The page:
This post is a quick overview of the E-Dollar with some updates from when I wrote my first post that are making my prediction that it could be implemented more and more likely.
I stumbled across the E-Dollar in the following Business Insider article:
The article is interesting, and frightening, but please skim over it to understand the rest of the post.
Reading this article was an epiphanic moment for me, not in the sense that I thought that the E Dollar was the proper solution to our monetary ills, but that it was the perfect solution for the current power structure in both government and finance. Below is an excerpt from my first post, DebtCrash - History and Introduction , explaining why the E Dollar would make so much sense considering rock and hard place we are currently between:
The reasons the E Dollar would be implemented start with the fact that this plan maintains the unbreakable covenant of changing monetary systems, the powers that be, the government and the banks get stronger. After a number of years, eventually paper dollars would lose so much valve they would go extinct.
The list of ways this helps the government is long. First, since eventually the old paper dollar would go extinct and all commerce would be electronic, it would be easy for the government to track money thus easier to tax. This would certainly please tax and spend liberals who try and vilify anyone who attempts to avoid taxes, ironic considering that is what this nation was founded on.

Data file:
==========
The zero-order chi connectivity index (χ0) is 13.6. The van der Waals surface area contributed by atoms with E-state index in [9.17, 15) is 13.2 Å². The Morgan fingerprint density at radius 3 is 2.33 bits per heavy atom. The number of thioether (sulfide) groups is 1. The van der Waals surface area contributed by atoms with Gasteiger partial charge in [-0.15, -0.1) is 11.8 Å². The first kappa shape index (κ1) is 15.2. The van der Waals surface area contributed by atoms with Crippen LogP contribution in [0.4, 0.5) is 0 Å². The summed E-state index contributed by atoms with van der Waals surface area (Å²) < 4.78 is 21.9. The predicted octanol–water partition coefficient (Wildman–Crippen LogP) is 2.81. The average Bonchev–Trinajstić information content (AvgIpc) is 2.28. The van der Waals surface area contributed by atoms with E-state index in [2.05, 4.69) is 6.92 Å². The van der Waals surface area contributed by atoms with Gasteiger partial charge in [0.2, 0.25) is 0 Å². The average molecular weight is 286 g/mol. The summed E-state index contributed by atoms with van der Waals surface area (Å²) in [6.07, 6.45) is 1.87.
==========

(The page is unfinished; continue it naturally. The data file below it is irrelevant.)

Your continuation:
Another benefit of being able to track the new e-dollars is black market transactions in dollars would disappear. This would delight right of center. Without cash, illegal drug trade would have a major barrier. An even a bigger feather to the right is that it would be more difficult for people to hide secondary income thus take advantage of entitlements while working âunder the tableâ. Illegal immigrates would also have a much more difficult time living in the US, talk about a plus for the conservatives. The government also wouldn't need to spend money to create new bills and coinage.
Finally the biggest pro is the governmental debt will be priced in the âoldâ dollars, meaning the burden of the national debt would decrease by as much as the Fed decides to set the negative interest rate at annually.
So we've pleased both sides of the isle, now on to the banks.
Well the benefit to the banks is quite clear, not only are you forced to keep your savings with them to speculate with and collect their standard fees on, but they also will be able to charge you interest for the privilege.
Some of the concerns that run a distant third, those of the people of the United States COULD also be addressed. I emphasize could because they will only help a certain portion of the population and only if the powers in the government and banks feel as if they need more popular support for the E dollar. As with the government debt, the new system COULD allow ALL old debt to be priced in the old dollars thus lessening the burden on anyone holding previous debts, and with a large portion of the population with underwater home mortgages and huge student loans Iâm sure the relief would be welcome.
The losers in this would be those who were prudent and didn't take on large debts but since there are far more debtors than savers, politically, the plan would still be a winner. I have to admit before learning the truth about our system I racked up my fair share of debt and a little piece of me would be relieved.
In my view to meet the classification as an E Dollar there are three conditions that must be met as follows: